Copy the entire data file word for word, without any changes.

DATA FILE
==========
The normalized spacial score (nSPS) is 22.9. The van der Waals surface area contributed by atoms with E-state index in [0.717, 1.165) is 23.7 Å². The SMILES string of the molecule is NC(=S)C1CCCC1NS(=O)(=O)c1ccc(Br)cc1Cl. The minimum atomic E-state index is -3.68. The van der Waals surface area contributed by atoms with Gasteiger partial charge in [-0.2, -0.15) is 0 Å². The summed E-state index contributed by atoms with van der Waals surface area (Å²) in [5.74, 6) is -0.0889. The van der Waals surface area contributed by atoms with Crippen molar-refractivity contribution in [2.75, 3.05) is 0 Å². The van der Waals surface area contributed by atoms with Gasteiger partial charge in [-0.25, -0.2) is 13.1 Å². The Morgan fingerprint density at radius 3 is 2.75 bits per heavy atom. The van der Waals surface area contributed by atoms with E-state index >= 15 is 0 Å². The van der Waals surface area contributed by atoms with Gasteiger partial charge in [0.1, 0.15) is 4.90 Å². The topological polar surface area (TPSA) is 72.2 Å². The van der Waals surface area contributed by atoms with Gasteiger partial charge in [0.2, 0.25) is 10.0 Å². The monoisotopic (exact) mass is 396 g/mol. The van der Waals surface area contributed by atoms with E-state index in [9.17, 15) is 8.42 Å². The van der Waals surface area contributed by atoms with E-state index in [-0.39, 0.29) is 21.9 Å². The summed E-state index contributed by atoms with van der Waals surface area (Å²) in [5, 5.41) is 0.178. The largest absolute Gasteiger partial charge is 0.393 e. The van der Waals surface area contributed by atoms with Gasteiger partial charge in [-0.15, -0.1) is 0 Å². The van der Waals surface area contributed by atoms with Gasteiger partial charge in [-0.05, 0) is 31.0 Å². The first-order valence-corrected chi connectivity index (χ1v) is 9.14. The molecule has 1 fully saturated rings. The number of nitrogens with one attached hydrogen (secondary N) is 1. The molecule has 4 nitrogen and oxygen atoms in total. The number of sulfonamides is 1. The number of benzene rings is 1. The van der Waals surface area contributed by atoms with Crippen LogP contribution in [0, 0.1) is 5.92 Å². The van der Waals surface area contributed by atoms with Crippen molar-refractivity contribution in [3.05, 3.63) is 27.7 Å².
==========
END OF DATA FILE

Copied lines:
The normalized spacial score (nSPS) is 22.9. The van der Waals surface area contributed by atoms with E-state index in [0.717, 1.165) is 23.7 Å². The SMILES string of the molecule is NC(=S)C1CCCC1NS(=O)(=O)c1ccc(Br)cc1Cl. The minimum atomic E-state index is -3.68. The van der Waals surface area contributed by atoms with Gasteiger partial charge in [-0.2, -0.15) is 0 Å². The summed E-state index contributed by atoms with van der Waals surface area (Å²) in [5.74, 6) is -0.0889. The van der Waals surface area contributed by atoms with Crippen molar-refractivity contribution in [2.75, 3.05) is 0 Å². The van der Waals surface area contributed by atoms with Gasteiger partial charge in [-0.25, -0.2) is 13.1 Å². The Morgan fingerprint density at radius 3 is 2.75 bits per heavy atom. The van der Waals surface area contributed by atoms with E-state index >= 15 is 0 Å². The van der Waals surface area contributed by atoms with Gasteiger partial charge in [0.1, 0.15) is 4.90 Å². The topological polar surface area (TPSA) is 72.2 Å². The van der Waals surface area contributed by atoms with Gasteiger partial charge in [0.2, 0.25) is 10.0 Å². The monoisotopic (exact) mass is 396 g/mol. The van der Waals surface area contributed by atoms with E-state index in [9.17, 15) is 8.42 Å². The van der Waals surface area contributed by atoms with E-state index in [-0.39, 0.29) is 21.9 Å². The summed E-state index contributed by atoms with van der Waals surface area (Å²) in [5, 5.41) is 0.178. The largest absolute Gasteiger partial charge is 0.393 e. The van der Waals surface area contributed by atoms with Gasteiger partial charge in [-0.15, -0.1) is 0 Å². The van der Waals surface area contributed by atoms with Gasteiger partial charge in [-0.05, 0) is 31.0 Å². The first-order valence-corrected chi connectivity index (χ1v) is 9.14. The molecule has 1 fully saturated rings. The number of nitrogens with one attached hydrogen (secondary N) is 1. The molecule has 4 nitrogen and oxygen atoms in total. The number of sulfonamides is 1. The number of benzene rings is 1. The van der Waals surface area contributed by atoms with Crippen LogP contribution in [0, 0.1) is 5.92 Å². The van der Waals surface area contributed by atoms with Crippen molar-refractivity contribution in [3.05, 3.63) is 27.7 Å².